On the start line I was gridded at number 39. I had some fast back wheels to chase as many of the girls in front were Olympians and national champions. When it was time to sprint up the climb I knew today could be a good day. My legs were feeling good and I had made up some places, but then I got tangled up with another rider who slipped out, which is typical of the world cup starts as there are so many riders fighting for a position on the single track. But I was relaxed and kept fighting my way up past riders and trying not to be dropped by too many girls out in front, but then as I hit the first undulating section of trail I was off over the handlebars again. The bike had dived on me and I knew I was going to struggle on the descent. Struggle is an understatement. Even on the easier sections of trail I was constantly fighting the bike and had to back off the pace just to try and get down it in one peice. I lost loads of places on the descent, which was frustrating, but I focused on getting used to how the bike was feeling and just tried to take lines I could manage or simply run. I knew I was climbing well today, but the bike Gods decided I needed further challenges and as I jumped back on my bike my seat moved sky high so that I was forced to sit on the very tip of the saddle which changed my position on the bike entirely. I think my coach must have been wondering what I was doing in such a strange position, but I decided not to stop in the pit because I like challenges and I didn't want anybody passing me on the climb.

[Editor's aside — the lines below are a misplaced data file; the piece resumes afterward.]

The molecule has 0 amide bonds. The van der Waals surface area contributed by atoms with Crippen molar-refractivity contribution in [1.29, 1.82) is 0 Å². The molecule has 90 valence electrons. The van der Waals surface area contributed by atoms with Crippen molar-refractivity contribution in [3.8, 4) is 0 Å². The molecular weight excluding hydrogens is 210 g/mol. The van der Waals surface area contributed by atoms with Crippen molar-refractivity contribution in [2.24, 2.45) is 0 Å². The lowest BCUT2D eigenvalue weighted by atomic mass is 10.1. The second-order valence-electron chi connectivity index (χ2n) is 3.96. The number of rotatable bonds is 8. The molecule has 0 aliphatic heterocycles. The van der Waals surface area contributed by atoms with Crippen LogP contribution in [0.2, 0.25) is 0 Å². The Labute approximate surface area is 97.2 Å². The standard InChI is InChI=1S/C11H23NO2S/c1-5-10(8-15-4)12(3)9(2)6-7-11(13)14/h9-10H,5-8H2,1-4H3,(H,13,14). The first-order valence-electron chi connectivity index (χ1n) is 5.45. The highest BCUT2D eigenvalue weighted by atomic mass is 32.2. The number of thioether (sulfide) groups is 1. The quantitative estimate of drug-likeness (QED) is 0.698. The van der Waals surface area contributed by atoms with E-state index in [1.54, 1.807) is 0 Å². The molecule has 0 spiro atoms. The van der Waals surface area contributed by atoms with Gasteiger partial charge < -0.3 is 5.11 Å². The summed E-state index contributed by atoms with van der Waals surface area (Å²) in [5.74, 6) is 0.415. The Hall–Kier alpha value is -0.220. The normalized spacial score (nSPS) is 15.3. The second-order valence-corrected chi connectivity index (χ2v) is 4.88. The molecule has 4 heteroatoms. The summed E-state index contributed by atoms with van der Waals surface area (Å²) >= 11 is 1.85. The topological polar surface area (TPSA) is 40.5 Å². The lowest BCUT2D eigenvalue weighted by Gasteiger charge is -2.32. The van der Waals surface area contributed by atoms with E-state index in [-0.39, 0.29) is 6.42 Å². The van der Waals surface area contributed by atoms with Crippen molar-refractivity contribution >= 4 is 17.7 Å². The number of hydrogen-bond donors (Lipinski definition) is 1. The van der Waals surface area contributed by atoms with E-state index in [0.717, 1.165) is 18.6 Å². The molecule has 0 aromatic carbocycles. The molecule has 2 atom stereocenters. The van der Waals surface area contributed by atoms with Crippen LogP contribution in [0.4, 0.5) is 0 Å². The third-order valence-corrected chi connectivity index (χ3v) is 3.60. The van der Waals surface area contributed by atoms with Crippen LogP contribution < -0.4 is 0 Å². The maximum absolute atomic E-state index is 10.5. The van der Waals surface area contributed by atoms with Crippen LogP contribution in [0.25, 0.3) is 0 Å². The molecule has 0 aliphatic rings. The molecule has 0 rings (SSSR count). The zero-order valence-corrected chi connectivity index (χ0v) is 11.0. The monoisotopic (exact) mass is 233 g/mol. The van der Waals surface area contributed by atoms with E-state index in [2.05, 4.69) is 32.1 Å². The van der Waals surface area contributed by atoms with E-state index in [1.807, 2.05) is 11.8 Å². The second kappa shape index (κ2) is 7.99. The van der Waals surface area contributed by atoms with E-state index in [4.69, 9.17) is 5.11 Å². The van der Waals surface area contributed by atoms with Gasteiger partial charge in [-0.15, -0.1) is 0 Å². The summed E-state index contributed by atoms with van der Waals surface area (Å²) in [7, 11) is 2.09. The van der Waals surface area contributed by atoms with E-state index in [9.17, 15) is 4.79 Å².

That was the story of my race really, a sore bottom on the climbs and the slowest pace I have ever ridden a race down hill. I checked my forks and they were down to about 25 psi when I had added 55 before the race. I finished one lap down in 33rd, so under the circumstances I still earnt good points. But it's the first time this year I have finished one lap down which is disapointing when my legs were feeling so good. But that's mountain bike racing for you and after talking to an American racer today who lost a front tooth and had worse luck than me yesterday, than you know that lady luck will be watching out for us both next time round. My coach Neil actually seemed happy with with my performance or maybe he was just putting on a happy face, but he did say that it's good training when mechanical hurdles confront us in a race. On the plus I have learnt so much these last two weeks. I have had so many mechanical lessons from Magura and DT Swiss. Even though I have missed Ian like crazy (yes you were missed love), I have learnt alot. When you have a husband who goes out of his way to be your mechanic and does a very good job at it too, it means that you don't always learn. I also have a terrible habit of switching off (only occassionly) when Ian tries to teach me something....he does it to me too, must be a husband wife thing. In my case I have never had alot of confidence when it comes to the mechanical side of mountain biking...but this trip I have discovered that I really enjoy tinkering with my bike. When I first met Ian I could never understand why he spent so many hours working on his bikes. Well I will have you know that I spent every afternoon up to 4hrs some days cleaning, polishing, tinkering, pulling, prodding and even taking my bike to bits and took great satisfaction in doing so.